Renda Dionne (certified group leader) and her colleagues have completed a randomized control group study using the home based Incredible Years (IY) parent program (Basic Preschool) with American Indian families with children (ages 3-10 years). Their approach involved a motivational phase, which set a historical context for parents’ current difficulties, and an intervention phase, which linked the IY principles and skills within cultural traditions, beliefs and values.
The program was delivered in 11 home visits, each lasting approximately 90 minutes. The home visiting coaches used the IY collaborative approach (without modification) including watching video vignettes, role play practices and homework assignments. With every skill taught, culturally based stories were offered to create a stronger connection to the skill.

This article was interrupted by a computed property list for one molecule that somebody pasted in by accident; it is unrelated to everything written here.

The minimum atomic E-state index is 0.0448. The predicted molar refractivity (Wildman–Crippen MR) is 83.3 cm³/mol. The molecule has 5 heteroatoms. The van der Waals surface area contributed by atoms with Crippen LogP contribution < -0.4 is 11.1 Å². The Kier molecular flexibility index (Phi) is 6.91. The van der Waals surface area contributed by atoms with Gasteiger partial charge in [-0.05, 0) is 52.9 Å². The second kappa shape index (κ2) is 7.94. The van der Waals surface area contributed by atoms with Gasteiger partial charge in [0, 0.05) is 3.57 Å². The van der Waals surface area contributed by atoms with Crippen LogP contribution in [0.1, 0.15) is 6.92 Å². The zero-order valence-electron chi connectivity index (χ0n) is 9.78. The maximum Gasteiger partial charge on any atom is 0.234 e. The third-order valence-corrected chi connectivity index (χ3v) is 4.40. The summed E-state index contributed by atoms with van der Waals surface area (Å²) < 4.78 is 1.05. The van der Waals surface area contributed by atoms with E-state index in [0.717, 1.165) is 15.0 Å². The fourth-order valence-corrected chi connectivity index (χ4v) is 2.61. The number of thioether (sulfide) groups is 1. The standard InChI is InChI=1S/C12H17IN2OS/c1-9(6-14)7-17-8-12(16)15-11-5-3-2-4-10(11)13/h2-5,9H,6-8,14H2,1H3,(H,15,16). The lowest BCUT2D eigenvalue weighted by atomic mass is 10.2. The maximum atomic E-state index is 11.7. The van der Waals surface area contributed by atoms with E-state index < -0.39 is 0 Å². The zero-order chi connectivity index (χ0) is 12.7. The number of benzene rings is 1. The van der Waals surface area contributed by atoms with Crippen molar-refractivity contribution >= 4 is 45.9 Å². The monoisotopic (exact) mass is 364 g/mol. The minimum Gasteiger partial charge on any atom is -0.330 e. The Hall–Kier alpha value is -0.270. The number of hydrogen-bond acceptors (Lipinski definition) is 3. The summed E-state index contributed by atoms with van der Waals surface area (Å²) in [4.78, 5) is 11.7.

For example, child-directed play was linked to respect for others, praise was linked to honoring others, limit setting linked to historical trauma, and prevention to ceremony. Preliminary evidence looks promising with significant improvements in observations of parenting and child behavior in the intervention condition compared with the delayed-intervention group.
The majority of participants reported high levels of satisfaction with the program. Given that historically few American Indians have taken part in research studies, we are excited about these findings and the potential for implementing the program with the American Indian population. It is particularly innovative they way researchers integrated a cultural approach as an adjunct to the Incredible Years program.
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Dionne, R., Davis, B., Sheeber, L., and Madrigal, L. 2009. Initial Evaluation of a Cultural Approach to Implementation of Evidence-based Parenting Interventions in American Indian Communities Journal of Community Psychology, V.37.7. 911-921. DOI: 10.1002/jcop.20336
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